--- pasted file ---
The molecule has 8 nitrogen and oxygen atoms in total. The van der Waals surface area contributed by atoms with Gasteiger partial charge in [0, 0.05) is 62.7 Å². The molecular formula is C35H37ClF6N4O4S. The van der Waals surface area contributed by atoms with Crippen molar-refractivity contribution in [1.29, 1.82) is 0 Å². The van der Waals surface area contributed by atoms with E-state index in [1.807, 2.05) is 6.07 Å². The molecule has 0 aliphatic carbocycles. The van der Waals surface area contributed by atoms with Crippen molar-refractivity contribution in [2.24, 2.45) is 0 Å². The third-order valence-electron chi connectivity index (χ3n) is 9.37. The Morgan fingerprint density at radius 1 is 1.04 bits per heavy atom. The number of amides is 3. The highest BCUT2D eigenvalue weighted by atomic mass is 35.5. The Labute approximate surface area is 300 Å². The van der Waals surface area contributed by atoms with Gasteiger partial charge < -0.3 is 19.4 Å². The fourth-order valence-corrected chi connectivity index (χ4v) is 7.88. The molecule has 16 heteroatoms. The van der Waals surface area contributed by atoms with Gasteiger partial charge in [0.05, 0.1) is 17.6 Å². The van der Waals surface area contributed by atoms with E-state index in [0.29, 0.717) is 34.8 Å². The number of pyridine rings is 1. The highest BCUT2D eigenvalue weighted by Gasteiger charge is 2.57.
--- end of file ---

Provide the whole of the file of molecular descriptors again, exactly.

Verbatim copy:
The molecule has 8 nitrogen and oxygen atoms in total. The van der Waals surface area contributed by atoms with Gasteiger partial charge in [0, 0.05) is 62.7 Å². The molecular formula is C35H37ClF6N4O4S. The van der Waals surface area contributed by atoms with Crippen molar-refractivity contribution in [1.29, 1.82) is 0 Å². The van der Waals surface area contributed by atoms with E-state index in [1.807, 2.05) is 6.07 Å². The molecule has 0 aliphatic carbocycles. The van der Waals surface area contributed by atoms with Crippen molar-refractivity contribution in [2.24, 2.45) is 0 Å². The third-order valence-electron chi connectivity index (χ3n) is 9.37. The Morgan fingerprint density at radius 1 is 1.04 bits per heavy atom. The number of amides is 3. The highest BCUT2D eigenvalue weighted by atomic mass is 35.5. The Labute approximate surface area is 300 Å². The van der Waals surface area contributed by atoms with Gasteiger partial charge < -0.3 is 19.4 Å². The fourth-order valence-corrected chi connectivity index (χ4v) is 7.88. The molecule has 16 heteroatoms. The van der Waals surface area contributed by atoms with Gasteiger partial charge in [0.05, 0.1) is 17.6 Å². The van der Waals surface area contributed by atoms with E-state index in [0.29, 0.717) is 34.8 Å². The number of pyridine rings is 1. The highest BCUT2D eigenvalue weighted by Gasteiger charge is 2.57.